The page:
December 3, 2023 will mark the 200th anniversary of the Monroe Doctrine. It will also mark its obsolescence in the face of popular resistance and the Pink Tide of progressive governments in Latin America that have been elected over the past two and a half decades. The prevailing ideology of these progressive movements and governments rejects the “Washington Consensus” and opts for a new consensus based on the decolonization of the political, economic, social, and cultural spheres. It is Washington’s failure to respect and adjust to this political and ideological process of transformation that precludes, at this time, a constructive and cooperative U.S. foreign policy towards the region. This conference seeks to analyze the present juncture in US-Latin America relations and suggests policy alternatives to the Monroe Doctrine that take into account the irreversible trend towards regional integration and post-neoliberal economic models in a multipolar world.
The Monroe Doctrine was first used by the US government to intervene in the political and economic futures of Latin America and the Caribbean under the pretense of protecting the region from European colonization. It became the ideological basis for justifying 200 years of US intervention in the region on behalf of corporate interests and in violation of the right of nations to self-determination. It is no coincidence that in 1823, the US Supreme Court also deployed the Doctrine of Discovery to legalize land theft, settler expansion, and the genocide of Indigenous peoples.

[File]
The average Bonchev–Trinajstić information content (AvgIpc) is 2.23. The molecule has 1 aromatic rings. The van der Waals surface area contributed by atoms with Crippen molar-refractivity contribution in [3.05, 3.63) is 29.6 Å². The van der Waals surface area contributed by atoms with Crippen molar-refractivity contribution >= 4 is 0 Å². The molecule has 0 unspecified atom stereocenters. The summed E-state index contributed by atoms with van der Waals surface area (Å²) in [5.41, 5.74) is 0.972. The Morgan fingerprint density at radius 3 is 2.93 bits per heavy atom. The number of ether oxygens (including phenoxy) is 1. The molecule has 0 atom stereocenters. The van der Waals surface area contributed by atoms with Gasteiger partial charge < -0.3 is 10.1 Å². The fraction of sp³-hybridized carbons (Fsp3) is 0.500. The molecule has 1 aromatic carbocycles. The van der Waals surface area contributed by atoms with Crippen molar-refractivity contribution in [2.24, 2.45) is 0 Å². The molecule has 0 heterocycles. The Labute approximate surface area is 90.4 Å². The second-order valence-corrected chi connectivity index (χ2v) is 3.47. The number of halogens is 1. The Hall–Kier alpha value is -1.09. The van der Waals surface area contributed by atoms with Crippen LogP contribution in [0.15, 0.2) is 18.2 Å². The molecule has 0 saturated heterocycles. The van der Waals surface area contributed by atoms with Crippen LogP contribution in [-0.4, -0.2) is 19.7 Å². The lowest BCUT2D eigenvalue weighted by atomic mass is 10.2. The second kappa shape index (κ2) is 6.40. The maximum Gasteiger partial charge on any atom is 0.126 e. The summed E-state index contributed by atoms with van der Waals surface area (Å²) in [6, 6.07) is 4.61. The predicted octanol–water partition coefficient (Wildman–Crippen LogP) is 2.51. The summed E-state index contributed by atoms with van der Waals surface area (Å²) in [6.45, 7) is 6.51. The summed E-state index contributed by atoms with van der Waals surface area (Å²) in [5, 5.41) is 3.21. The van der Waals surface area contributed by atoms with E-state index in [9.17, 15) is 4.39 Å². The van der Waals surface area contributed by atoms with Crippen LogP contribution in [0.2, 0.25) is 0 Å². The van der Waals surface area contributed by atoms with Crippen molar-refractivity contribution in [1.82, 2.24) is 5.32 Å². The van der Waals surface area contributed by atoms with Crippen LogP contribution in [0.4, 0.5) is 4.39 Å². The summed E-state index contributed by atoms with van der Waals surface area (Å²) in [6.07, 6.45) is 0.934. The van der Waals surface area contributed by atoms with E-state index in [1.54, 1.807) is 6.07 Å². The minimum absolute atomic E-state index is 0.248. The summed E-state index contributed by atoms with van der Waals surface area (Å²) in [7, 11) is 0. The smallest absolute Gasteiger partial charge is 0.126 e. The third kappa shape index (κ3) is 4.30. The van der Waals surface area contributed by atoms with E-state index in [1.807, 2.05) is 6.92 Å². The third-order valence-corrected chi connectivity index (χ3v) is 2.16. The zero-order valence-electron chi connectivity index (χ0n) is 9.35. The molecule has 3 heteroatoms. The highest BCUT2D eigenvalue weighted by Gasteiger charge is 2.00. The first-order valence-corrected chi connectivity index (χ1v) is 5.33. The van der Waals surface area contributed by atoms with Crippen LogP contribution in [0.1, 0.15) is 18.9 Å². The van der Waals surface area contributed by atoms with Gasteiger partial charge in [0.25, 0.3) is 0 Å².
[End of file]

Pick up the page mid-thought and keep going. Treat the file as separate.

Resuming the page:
Over the past two decades, in response to the subservient role of the OAS to Washington, new associations have formed, such as CELAC, ALBA, UNASUR, and PetroCaribe, all inspired by the ideal of regional integration based on respect for sovereign equality among nations and guided by ecological, democratic, and plurinational principles.
This conference presents the demands that have emerged from movements for popular democracy in Latin America and the Caribbean to end US hegemony and build new forms of regional solidarity instead. The continued failure of US Congressional leaders, policymakers, and trade associations to recognize these demands sets back future generations in their efforts to contend with the existential threats of hunger, inequality, gross human rights violations, and climate change. Now, on this anniversary of the Monroe Doctrine, is the time for the US to change course and adopt a hemispheric policy that respects nations' sovereign equality, ends unilateral coercive measures and engages in complementary trade.
Juan González is an award-winning journalist and investigative reporter who spent 29 years as a columnist for the New York Daily News. He is a two-time winner of the George Polk Award and author of many books, including the classic “Harvest of Empire: A History of Latinos in America,” which has just been reissued and published in Spanish. His other books include “News for All the People: The Epic Story of Race and the American Media.” González is also the founder and past president of the National Association of Hispanic Journalists. Before beginning his career in journalism, he spent several years as a Latino community and civil rights activist, helping to found and lead the Young Lords Party during the late 1960s and the National Congress for Puerto Rican Rights in the early 1980s. He has also been the co-host of Democracy Now! since it started in 1996.